The U.S. economy is generally considered to run on free market or laissez faire principles, implying that U.S. policy makers do not provide government support for industrial or commercial sectors. While mostly true, it is not the case with strategic industries, such as aerospace. Support for the aerospace sector has been viewed as essential, because aerospace technologies have been the material backbone of U.S. security systems. But American historic dominance in commercial aerospace, and particularly the large commercial aircraft sector, arose on the back of defence technology paid for by the US government. Aerospace Strategic Trade analyses the subsidy of the U.S. large commercial aircraft (LCA) industry and redefines the terms of the Airbus/Boeing subsidy debate. This is achieved by tracking the benefits to Boeing, of the Research and Technology contracts granted by the DoD and NASA. The book is characterized by a new level of methodological precision in the database upon which the factual claims rest and the analysis derives from an exhaustive search of U.S. public databases and also data on federal R&D contracts, obtained under the Freedom of Information Act (FOIA) in the USA. The overall analysis brings together these two approaches and provides a balanced and highly informative account of U.S. federal funding of the American large commercial aircraft sector. This book is of interest to academics, industrialists and government officials concerned with the aerospace industry, to managers and executives in the aerospace industry.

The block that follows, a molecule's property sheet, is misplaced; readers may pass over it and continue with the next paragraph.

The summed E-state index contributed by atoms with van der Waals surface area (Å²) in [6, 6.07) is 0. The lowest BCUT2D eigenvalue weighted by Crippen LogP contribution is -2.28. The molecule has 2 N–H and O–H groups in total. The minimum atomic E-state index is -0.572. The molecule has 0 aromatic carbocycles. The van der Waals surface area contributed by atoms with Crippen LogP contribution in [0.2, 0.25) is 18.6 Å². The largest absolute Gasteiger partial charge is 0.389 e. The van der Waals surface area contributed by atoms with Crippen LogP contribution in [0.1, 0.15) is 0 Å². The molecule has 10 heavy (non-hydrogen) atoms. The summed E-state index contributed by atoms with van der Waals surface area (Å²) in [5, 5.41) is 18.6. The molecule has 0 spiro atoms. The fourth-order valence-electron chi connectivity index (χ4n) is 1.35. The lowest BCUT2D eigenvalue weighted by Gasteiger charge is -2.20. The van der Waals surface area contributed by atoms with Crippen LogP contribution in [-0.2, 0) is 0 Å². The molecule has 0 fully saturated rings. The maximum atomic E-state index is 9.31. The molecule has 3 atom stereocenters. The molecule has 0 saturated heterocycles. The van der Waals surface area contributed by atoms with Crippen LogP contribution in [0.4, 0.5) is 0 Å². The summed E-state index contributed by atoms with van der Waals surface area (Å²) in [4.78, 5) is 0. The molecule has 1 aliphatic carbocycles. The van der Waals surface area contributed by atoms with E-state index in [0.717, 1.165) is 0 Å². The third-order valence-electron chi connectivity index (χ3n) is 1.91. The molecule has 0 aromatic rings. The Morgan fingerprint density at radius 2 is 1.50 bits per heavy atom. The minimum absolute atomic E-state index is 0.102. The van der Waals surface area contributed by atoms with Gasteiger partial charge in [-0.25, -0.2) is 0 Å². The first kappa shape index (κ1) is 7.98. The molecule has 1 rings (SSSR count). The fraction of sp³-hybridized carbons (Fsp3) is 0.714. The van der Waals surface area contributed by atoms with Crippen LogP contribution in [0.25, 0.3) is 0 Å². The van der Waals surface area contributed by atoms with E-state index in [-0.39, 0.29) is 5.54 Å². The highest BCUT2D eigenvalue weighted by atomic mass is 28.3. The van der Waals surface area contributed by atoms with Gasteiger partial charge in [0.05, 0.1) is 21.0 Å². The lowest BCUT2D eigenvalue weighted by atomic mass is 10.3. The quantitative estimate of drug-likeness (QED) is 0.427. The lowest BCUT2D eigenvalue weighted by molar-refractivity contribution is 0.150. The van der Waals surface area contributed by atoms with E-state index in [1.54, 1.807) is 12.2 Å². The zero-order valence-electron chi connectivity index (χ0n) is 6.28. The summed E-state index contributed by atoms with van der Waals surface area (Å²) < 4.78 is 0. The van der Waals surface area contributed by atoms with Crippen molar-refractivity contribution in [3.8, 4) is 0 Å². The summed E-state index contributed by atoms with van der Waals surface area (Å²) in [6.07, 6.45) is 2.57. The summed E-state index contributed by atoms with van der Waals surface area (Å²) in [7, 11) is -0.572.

Table of Contents
Contents: Introduction: explanation and scope of the study; The Large Commercial Aircraft trade issue in historical and theoretical perspective; U.S. industrial policy for the aerospace industry; NASA subsidy of R&T for the U.S. Large Commercial Aircraft sector; Department of Defence subsidy of the U.S. Large Commercial Aircraft sector; Federal subsidy of U.S. Large Commercial Aircraft sector: conclusions; Appendices; Bibliography.